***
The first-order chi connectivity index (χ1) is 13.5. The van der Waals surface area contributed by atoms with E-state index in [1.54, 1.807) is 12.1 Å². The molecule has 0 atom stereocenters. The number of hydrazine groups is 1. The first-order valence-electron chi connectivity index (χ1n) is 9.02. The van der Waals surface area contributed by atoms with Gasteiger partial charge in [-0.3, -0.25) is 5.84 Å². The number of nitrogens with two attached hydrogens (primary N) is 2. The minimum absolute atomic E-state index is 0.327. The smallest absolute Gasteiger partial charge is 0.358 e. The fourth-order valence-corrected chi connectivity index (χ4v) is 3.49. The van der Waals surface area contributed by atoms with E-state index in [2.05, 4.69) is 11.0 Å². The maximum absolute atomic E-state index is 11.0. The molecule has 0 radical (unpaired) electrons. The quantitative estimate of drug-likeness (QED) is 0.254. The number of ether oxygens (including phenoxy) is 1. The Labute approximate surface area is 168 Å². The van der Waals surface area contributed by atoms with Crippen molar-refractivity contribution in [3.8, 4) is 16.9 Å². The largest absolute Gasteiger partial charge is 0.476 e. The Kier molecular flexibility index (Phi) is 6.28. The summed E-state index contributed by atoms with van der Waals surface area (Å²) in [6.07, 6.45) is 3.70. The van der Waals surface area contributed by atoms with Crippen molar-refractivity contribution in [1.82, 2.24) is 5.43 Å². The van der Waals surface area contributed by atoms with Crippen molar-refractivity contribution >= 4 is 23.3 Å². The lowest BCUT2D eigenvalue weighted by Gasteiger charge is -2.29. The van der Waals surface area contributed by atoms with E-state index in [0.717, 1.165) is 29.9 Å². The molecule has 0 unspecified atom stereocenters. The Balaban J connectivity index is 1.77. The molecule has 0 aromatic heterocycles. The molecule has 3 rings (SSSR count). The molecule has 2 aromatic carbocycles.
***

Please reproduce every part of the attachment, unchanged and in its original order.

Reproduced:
The first-order chi connectivity index (χ1) is 13.5. The van der Waals surface area contributed by atoms with E-state index in [1.54, 1.807) is 12.1 Å². The molecule has 0 atom stereocenters. The number of hydrazine groups is 1. The first-order valence-electron chi connectivity index (χ1n) is 9.02. The van der Waals surface area contributed by atoms with Gasteiger partial charge in [-0.3, -0.25) is 5.84 Å². The number of nitrogens with two attached hydrogens (primary N) is 2. The minimum absolute atomic E-state index is 0.327. The smallest absolute Gasteiger partial charge is 0.358 e. The fourth-order valence-corrected chi connectivity index (χ4v) is 3.49. The van der Waals surface area contributed by atoms with E-state index in [2.05, 4.69) is 11.0 Å². The maximum absolute atomic E-state index is 11.0. The molecule has 0 radical (unpaired) electrons. The quantitative estimate of drug-likeness (QED) is 0.254. The number of ether oxygens (including phenoxy) is 1. The Labute approximate surface area is 168 Å². The van der Waals surface area contributed by atoms with Crippen molar-refractivity contribution in [3.8, 4) is 16.9 Å². The largest absolute Gasteiger partial charge is 0.476 e. The Kier molecular flexibility index (Phi) is 6.28. The summed E-state index contributed by atoms with van der Waals surface area (Å²) in [6.07, 6.45) is 3.70. The van der Waals surface area contributed by atoms with Crippen molar-refractivity contribution in [1.82, 2.24) is 5.43 Å². The van der Waals surface area contributed by atoms with Crippen molar-refractivity contribution >= 4 is 23.3 Å². The lowest BCUT2D eigenvalue weighted by Gasteiger charge is -2.29. The van der Waals surface area contributed by atoms with E-state index in [0.717, 1.165) is 29.9 Å². The molecule has 0 unspecified atom stereocenters. The Balaban J connectivity index is 1.77. The molecule has 0 aromatic heterocycles. The molecule has 3 rings (SSSR count). The molecule has 2 aromatic carbocycles.